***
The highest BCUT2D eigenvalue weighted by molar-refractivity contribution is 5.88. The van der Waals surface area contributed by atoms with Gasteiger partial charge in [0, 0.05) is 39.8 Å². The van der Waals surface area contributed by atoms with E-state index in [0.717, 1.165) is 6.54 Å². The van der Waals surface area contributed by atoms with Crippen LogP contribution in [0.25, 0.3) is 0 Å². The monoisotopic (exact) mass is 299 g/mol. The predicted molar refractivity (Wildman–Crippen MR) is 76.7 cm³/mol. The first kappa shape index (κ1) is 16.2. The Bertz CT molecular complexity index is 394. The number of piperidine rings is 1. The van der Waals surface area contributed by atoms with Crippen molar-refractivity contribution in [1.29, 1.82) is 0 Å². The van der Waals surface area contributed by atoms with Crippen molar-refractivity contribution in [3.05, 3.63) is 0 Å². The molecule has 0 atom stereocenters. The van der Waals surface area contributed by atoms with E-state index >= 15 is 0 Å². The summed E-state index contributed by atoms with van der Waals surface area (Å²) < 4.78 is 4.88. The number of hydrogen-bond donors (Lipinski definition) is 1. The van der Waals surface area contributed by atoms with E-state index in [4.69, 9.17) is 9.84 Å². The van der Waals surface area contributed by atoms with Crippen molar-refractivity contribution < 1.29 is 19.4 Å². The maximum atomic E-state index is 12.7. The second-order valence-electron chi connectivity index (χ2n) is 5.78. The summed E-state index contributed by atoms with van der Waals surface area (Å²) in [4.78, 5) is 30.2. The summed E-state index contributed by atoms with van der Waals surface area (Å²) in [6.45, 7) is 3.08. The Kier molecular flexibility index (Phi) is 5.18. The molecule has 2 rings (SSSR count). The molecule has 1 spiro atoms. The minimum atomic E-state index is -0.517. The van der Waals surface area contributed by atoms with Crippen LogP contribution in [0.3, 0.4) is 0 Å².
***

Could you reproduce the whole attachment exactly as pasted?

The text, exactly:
The highest BCUT2D eigenvalue weighted by molar-refractivity contribution is 5.88. The van der Waals surface area contributed by atoms with Gasteiger partial charge in [0, 0.05) is 39.8 Å². The van der Waals surface area contributed by atoms with E-state index in [0.717, 1.165) is 6.54 Å². The van der Waals surface area contributed by atoms with Crippen LogP contribution in [0.25, 0.3) is 0 Å². The monoisotopic (exact) mass is 299 g/mol. The predicted molar refractivity (Wildman–Crippen MR) is 76.7 cm³/mol. The first kappa shape index (κ1) is 16.2. The Bertz CT molecular complexity index is 394. The number of piperidine rings is 1. The van der Waals surface area contributed by atoms with Crippen molar-refractivity contribution in [1.29, 1.82) is 0 Å². The van der Waals surface area contributed by atoms with Crippen molar-refractivity contribution in [3.05, 3.63) is 0 Å². The molecule has 0 atom stereocenters. The van der Waals surface area contributed by atoms with E-state index >= 15 is 0 Å². The summed E-state index contributed by atoms with van der Waals surface area (Å²) < 4.78 is 4.88. The number of hydrogen-bond donors (Lipinski definition) is 1. The van der Waals surface area contributed by atoms with E-state index in [4.69, 9.17) is 9.84 Å². The van der Waals surface area contributed by atoms with Crippen molar-refractivity contribution < 1.29 is 19.4 Å². The maximum atomic E-state index is 12.7. The second-order valence-electron chi connectivity index (χ2n) is 5.78. The summed E-state index contributed by atoms with van der Waals surface area (Å²) in [4.78, 5) is 30.2. The summed E-state index contributed by atoms with van der Waals surface area (Å²) in [6.45, 7) is 3.08. The Kier molecular flexibility index (Phi) is 5.18. The molecule has 2 rings (SSSR count). The molecule has 1 spiro atoms. The minimum atomic E-state index is -0.517. The van der Waals surface area contributed by atoms with Crippen LogP contribution in [0.3, 0.4) is 0 Å².